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Sun Nov 11, 2018, 04:38 AM

Smithsonian: The Sordid History of Mount Rushmore

(This is 2 yrs. old, I never saw it until tonight, by chance. Too interesting to put aside.)

Smithsonian: The Sordid History of Mount Rushmore
The sculptor behind the American landmark had some unseemly ties to white supremacy groups
By Matthew Shaer
Smithsonian Magazine | Subscribe
October 2016

Each year, two million visitors walk or roll from the entrance of Mount Rushmore National Memorial, in South Dakota, to the Avenue of Flags, to peer up at the 60-foot visages of George Washington, Thomas Jefferson, Abraham Lincoln and Teddy Roosevelt. Dedicated 75 years ago this month, Mount Rushmore was intended by its creator, Gutzon Borglum, to be a celebration of not only these four presidents but also the nation’s unprecedented greatness. “This colossus is our mark,” he wrote with typical bombast. Yet Borglum’s own sordid story shows that this beloved site is also a testament to the ego and ugly ambition that undergird even our best-known triumphs.

In 1914, Borglum was a sculptor in Connecticut of modest acclaim when he received an inquiry from the elderly president of the United Daughters of the Confederacy, C. Helen Plane, about building a “shrine to the South” near Atlanta. When he first glimpsed “the virgin stone” of his canvas, a quartz hump called Stone Mountain, Borglum later recalled, “I saw the thing I had been dreaming of all my life.” He sketched out a vast sculpture of generals Robert E. Lee and Stonewall Jackson, and was hired.

The son of polygamist Mormons from Idaho, Borglum had no ties to the Confederacy, but he had white supremacist leanings. In letters he fretted about a “mongrel horde” overrunning the “Nordic” purity of the West, and once said, “I would not trust an Indian, off-hand, 9 out of 10, where I would not trust a white man 1 out of 10.” Above all, he was an opportunist. He aligned himself with the Ku Klux Klan, an organization reborn—it had faded after the Civil War—in a torch-light ceremony atop Stone Mountain in 1915. While there isn’t proof that Borglum officially joined the Klan, which helped fund the project, “he nonetheless became deeply involved in Klan politics,” John Taliaferro writes in Great White Fathers, his 2002 history of Mount Rushmore.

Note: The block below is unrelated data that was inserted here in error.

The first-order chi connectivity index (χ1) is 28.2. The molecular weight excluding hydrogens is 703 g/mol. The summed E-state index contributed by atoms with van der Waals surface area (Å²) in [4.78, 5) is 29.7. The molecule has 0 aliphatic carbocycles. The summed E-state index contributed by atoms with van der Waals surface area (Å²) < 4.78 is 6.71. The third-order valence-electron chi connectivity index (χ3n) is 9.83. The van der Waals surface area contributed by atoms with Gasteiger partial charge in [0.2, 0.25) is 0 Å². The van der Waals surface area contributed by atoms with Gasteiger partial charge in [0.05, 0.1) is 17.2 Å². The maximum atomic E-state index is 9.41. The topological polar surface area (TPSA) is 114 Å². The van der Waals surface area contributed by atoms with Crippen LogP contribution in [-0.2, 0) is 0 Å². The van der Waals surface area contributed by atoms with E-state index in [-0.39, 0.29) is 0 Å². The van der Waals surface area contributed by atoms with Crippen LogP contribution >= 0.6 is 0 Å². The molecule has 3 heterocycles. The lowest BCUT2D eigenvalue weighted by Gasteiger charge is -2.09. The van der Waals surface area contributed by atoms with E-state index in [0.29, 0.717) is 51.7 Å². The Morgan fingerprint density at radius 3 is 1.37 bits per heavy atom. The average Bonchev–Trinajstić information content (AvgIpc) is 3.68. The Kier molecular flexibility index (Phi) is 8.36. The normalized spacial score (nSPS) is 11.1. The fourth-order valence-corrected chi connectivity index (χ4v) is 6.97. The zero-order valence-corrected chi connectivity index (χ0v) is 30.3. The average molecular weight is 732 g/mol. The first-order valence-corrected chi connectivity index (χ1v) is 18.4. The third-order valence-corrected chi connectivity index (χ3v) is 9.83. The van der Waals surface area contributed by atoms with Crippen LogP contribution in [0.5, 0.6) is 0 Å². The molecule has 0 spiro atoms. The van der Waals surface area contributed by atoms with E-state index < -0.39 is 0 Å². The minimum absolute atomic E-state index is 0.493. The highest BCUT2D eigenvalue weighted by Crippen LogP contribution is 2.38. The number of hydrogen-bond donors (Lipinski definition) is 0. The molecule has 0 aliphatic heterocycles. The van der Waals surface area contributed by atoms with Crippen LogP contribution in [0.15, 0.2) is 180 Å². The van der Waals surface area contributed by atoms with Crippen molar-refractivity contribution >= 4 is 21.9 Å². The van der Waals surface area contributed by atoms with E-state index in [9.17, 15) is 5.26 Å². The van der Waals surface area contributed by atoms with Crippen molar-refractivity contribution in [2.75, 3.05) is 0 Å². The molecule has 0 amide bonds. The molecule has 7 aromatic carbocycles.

Borglum’s decision to work with the Klan wasn’t even a sound business proposition. By the mid-1920s, infighting left the group in disarray and fundraising for the Stone Mountain memorial stalled. Around then, the South Dakota historian behind the Mount Rushmore initiative approached Borglum—an overture that enraged Borglum’s Atlanta backers, who fired him on February 25, 1925. He took an ax to his models for the shrine, and with a posse of locals on his heels, fled to North Carolina.

Read more: https://www.smithsonianmag.com/history/sordid-history-mount-rushmore-180960446/#ol60a4AtlDi8eW3S.99

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Reply Smithsonian: The Sordid History of Mount Rushmore (Original post)
Judi Lynn Nov 2018 OP
MyOwnPeace Nov 2018 #1
amcgrath Nov 2018 #2

Response to Judi Lynn (Original post)

Sun Nov 11, 2018, 08:11 AM

1. Interesting.......

Thanks for posting!

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Response to Judi Lynn (Original post)

Sun Nov 11, 2018, 02:07 PM

2. I have visited a few national parks/monuments

Along with the very dedicated stewardship of the land, I was struck by the candour and knowledge of the staff.
In many visits to the US, nowhere have I encountered people so knowledgable and honest about the history of the country and their parks.
At Rushmore I asked about the record of each of the presidents depicted, staff could detail every reason why those faces were considered insulting to the area, the laws they passed, the betrayals they made to the Natives
I encountered similar honesty at Little Bighorn. It wasn't 'un-American', it was a highly admirable devotion to facts and history.
It makes it all the more galling to see Trump attacking these institutions and their staff - as he attacks other governments departments who deal in facts.

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